Portable Propane Instant Water Heater - Page 2 - Fiberglass RV


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Old 03-17-2006, 06:48 AM   #15
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Hey, search: oster water heater on ebay and you'll find a guy selling them for $139 buy it now or auctions starting at $109. Thats not a bad price.Shipping is high but its still cheaper than anywhere else I've seen.
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Old 03-17-2006, 07:27 AM   #16
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Re: Coleman Portable Hot Water Heater:

For that price ($199), I'd much rather install a teeny-weeny microwave oven...not only heat my water, but heat the milk for my coffee, and a million other food items!
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Old 03-17-2006, 07:34 AM   #17
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Take it from an old canoeist/backpacker/ski mountaineer: cold water works just fine for bathing. Paying $$$ and giving up space for a water heater only gets you a little warmth and pleasure. My wife and I have better ways to do that.
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Old 03-17-2006, 08:18 AM   #18
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I looked at these and decided against them due to the bulk and weight as well.

I use the stove to heat a small amount of water in a BIG pot to a rolling boil, then I ADD cool water until the temp is to my liking. Uses less propane, and takes much less time.
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Old 03-18-2006, 10:36 PM   #19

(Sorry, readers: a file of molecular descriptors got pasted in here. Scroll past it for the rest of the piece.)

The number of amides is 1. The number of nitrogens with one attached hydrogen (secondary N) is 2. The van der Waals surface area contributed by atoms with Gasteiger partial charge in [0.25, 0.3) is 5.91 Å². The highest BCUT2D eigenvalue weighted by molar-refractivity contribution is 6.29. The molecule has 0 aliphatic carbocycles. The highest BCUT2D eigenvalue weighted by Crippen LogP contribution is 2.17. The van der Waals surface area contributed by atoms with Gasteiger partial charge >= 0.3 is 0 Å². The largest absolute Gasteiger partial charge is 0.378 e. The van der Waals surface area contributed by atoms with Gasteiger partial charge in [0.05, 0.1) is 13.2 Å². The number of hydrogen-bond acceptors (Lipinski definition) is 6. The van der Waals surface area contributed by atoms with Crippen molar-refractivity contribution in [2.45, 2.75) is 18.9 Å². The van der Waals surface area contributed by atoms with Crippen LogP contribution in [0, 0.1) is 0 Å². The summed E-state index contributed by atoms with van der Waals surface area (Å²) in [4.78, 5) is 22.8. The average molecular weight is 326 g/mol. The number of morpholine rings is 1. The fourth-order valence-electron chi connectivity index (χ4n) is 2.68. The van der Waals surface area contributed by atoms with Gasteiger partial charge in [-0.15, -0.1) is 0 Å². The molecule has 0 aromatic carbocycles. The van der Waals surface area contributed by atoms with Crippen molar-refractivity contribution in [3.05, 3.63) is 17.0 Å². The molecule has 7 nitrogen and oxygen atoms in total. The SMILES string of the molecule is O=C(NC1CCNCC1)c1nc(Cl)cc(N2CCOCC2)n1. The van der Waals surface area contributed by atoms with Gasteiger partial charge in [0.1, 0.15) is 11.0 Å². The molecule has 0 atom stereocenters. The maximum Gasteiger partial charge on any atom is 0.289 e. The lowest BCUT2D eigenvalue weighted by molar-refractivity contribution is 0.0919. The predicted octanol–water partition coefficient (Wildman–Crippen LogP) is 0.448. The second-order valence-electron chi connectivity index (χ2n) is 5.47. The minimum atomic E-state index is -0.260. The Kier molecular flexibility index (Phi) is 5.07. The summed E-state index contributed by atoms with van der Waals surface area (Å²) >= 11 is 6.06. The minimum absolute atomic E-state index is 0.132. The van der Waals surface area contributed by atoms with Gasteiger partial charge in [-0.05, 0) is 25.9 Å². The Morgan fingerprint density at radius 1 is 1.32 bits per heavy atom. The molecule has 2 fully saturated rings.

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I use the stove to heat a small amount of water in a BIG pot to a rolling boil, then I ADD cool water until the temp is to my liking. Uses less propane, and takes much less time.
I doubt the time factor is on your side of the equation. You turn the knob to hot and hot water comes out. It is very accurate in its "on demand" description. There is no waiting for boiling temperature to be reached. You adjust the knob and adjust the temperature. If you are a creature of habit, you just leave the knob set at the temperature you like. Mixing to correct temperature is not an issue. You could fill the same big pot for your water source, drop in the pump and turn the unit on. The water will come out of the faucet. There is a shower attachment that fits on the faucet that can also be used as a hose or tubing to route the water elsewhere.

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Old 03-19-2006, 07:19 AM   #20
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So you can heat up water on a stove in a few minutes for pennies. Or you can get the Coleman unit with carrying case and shower for only $209.97. Such a deal!

The only benefit I can see is speed, which is about the last thing I'm looking for when camping. Remember that every gadget you take along in your egg takes up space, adds weight, requires maintenance, and will eventually break down.
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Old 03-19-2006, 10:24 AM   #21